Lunar New Year typically falls on the second new moon after the winter solstice and is based on the Chinese Lunisolar calendar (which indicates both the moon phase and the position of the sun in the Earth's sky. This new year welcomes the Year of the Tiger. In China and elsewhere, New Year customs vary, though most of the traditions remain. For example, on the days immediately before the New Year celebration, most Chinese families give their homes a thorough cleaning to sweep away the bad luck of the preceding year and make their homes ready for good luck. Brooms and dust pans are put away on the first day so that the newly arrived good luck cannot be then swept away.
The evening preceding the New Year's Day is an occasion for families to gather for an annual reunion dinner, which traditionally includes dishes of pork, chicken, and fish. Red packets for the immediate family are often distributed during the reunion dinner. These packets contain money and are usually given from older people to younger ones. Small gifts are also exchanged between friends or relatives of different households.
In China, celebrations last up to 16 days, though only the first 7 days are considered a public holiday. Lunar new year celebrations, both official and informal, vary throughout other Asian countries and wherever there is a significant Chinese population or heritage.
Not all Asian countries use the lunar calendar, but Lunar New Year is celebrated wherever there is a significant Chinese population or cultural heritage. Each country has adapted the holiday to its own culture. Major celebrants include:
Celebration of Lunar New Year is perhaps the most important of all of Taiwan’s traditional holidays and certainly its longest. Since most of the Taiwanese population is Chinese, Lunar New Year is celebrated in a similar fashion to mainland China. While many East Asian holidays are not oriented around food, Chinese New Year feast is one of the most anticipated occasions in Taiwan. Prior to this event, Taiwanese family members, and sometimes friends, reunite and enjoy a large meal of traditional Chinese foods, including pork dumplings, rice, steamed fish, chicken, and noodles.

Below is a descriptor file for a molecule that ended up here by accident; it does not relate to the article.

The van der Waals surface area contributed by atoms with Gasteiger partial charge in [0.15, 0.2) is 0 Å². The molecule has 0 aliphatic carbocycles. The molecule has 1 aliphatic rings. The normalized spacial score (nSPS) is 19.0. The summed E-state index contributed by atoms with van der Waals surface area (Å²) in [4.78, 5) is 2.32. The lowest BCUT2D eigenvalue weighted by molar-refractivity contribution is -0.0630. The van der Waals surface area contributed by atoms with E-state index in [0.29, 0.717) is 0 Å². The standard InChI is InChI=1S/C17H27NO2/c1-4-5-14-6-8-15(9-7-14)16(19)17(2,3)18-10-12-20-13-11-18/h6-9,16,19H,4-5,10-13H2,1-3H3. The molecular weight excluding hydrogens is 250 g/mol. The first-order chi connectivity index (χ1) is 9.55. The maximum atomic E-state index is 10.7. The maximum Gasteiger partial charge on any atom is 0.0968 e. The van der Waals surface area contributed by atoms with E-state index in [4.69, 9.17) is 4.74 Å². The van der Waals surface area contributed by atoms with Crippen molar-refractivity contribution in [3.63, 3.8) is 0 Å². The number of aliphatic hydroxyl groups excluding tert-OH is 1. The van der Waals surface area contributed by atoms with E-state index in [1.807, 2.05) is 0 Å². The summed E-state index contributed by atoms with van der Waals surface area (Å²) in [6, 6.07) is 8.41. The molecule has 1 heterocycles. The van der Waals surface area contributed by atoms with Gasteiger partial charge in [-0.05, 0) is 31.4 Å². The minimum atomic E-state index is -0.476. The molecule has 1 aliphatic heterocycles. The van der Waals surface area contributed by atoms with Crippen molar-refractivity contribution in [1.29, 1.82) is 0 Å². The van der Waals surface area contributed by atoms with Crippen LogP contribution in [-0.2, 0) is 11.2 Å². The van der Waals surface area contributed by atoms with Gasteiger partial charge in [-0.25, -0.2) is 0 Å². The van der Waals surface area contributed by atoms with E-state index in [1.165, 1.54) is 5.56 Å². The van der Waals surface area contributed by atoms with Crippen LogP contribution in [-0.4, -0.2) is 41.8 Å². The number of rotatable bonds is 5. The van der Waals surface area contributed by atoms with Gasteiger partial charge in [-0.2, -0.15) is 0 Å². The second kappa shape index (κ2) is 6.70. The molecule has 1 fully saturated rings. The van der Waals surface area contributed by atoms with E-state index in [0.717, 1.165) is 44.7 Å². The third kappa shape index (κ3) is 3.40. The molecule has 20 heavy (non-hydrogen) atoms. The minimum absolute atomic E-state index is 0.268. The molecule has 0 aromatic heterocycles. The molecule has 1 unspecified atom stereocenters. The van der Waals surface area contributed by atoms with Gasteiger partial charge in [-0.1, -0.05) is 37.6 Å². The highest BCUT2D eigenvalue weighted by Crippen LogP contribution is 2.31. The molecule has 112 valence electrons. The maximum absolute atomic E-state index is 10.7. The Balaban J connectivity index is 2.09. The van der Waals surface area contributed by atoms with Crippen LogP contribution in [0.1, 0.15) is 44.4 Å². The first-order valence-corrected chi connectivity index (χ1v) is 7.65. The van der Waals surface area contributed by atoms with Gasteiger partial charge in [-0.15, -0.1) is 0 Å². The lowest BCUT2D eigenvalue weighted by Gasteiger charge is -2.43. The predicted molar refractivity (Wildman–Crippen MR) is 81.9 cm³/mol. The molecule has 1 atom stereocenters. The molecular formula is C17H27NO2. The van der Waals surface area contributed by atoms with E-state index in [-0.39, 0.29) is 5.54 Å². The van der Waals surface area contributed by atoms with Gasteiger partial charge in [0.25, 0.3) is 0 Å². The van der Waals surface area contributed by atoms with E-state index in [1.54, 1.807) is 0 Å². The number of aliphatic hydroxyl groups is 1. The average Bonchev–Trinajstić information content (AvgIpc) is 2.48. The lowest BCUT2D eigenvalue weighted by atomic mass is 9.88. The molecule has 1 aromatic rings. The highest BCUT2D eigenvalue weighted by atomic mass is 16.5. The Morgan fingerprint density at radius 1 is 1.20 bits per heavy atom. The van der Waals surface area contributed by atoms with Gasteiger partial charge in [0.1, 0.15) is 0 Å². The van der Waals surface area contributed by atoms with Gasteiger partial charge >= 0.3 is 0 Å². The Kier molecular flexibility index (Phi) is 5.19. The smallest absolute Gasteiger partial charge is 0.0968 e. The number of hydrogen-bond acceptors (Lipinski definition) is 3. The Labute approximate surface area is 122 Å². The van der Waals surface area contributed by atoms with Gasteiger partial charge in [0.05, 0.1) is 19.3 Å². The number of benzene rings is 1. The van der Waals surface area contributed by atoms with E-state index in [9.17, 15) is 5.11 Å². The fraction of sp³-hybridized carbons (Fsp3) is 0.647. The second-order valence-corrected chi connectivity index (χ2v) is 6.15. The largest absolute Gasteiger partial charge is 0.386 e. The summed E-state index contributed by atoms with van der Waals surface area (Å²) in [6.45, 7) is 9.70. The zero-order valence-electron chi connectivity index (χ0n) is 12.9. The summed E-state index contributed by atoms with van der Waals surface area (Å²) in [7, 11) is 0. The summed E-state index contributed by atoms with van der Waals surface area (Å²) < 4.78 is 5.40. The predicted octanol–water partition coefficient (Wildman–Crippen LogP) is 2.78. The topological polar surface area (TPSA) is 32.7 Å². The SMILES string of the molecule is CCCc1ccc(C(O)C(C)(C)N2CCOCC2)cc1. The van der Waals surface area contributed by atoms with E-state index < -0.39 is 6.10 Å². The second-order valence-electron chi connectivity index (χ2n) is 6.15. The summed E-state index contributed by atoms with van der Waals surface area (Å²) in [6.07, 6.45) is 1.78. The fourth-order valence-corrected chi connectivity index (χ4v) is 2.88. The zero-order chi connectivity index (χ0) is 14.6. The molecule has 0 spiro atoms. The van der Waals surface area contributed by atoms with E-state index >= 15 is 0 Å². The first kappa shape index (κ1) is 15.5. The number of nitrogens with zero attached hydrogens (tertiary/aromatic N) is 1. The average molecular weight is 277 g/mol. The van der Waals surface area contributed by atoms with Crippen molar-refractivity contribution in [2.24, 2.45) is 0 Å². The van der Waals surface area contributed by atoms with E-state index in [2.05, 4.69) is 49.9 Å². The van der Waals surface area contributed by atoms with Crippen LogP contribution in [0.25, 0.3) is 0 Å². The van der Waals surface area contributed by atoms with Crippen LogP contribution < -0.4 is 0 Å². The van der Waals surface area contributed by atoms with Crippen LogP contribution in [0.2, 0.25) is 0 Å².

Seollal (설날) is a festival and national holiday commemorating the first day of the lunisolar calendar. It is one of the most important traditional holidays in both North and South Korea. The celebration usually lasts three days: the day before New Year, New Year itself, and the day after New Year. During this time, Koreans visit family, perform ancestral rites, eat special meals, including Korean Chinese cuisine, and play folk games. IN some years, Korean New Year may actually occur the day after Chinese New Year. (This last occurred in 2009, and will occur again in 2033.) Why? The beginning of a lunar month is the day on which a new moon appears. Since Korea is one hour ahead of China, it may already be the next day, if the exact moment a new moon occurs is around midnight.
Tết Nguyên Đán (Hán Nôm: 節元旦) the Vietnamese Lunar New Year, is one of the most important celebrations in Vietnamese culture. Popularly known as Tết, it also is an occasion for family reunions — an opportunity to set aside the trouble of the past year and hope for a better and happier upcoming year. Vietnamese people usually return to their families during Tết. Customs and traditions include visiting relatives, friends and neighbors, cooking special holiday food and cleaning house, giving lucky money to children and elderly people, and showing respect to ancestors by visiting and cleaning graves. Due to time zone differences, Tết is occasionally the day before the Chinese one.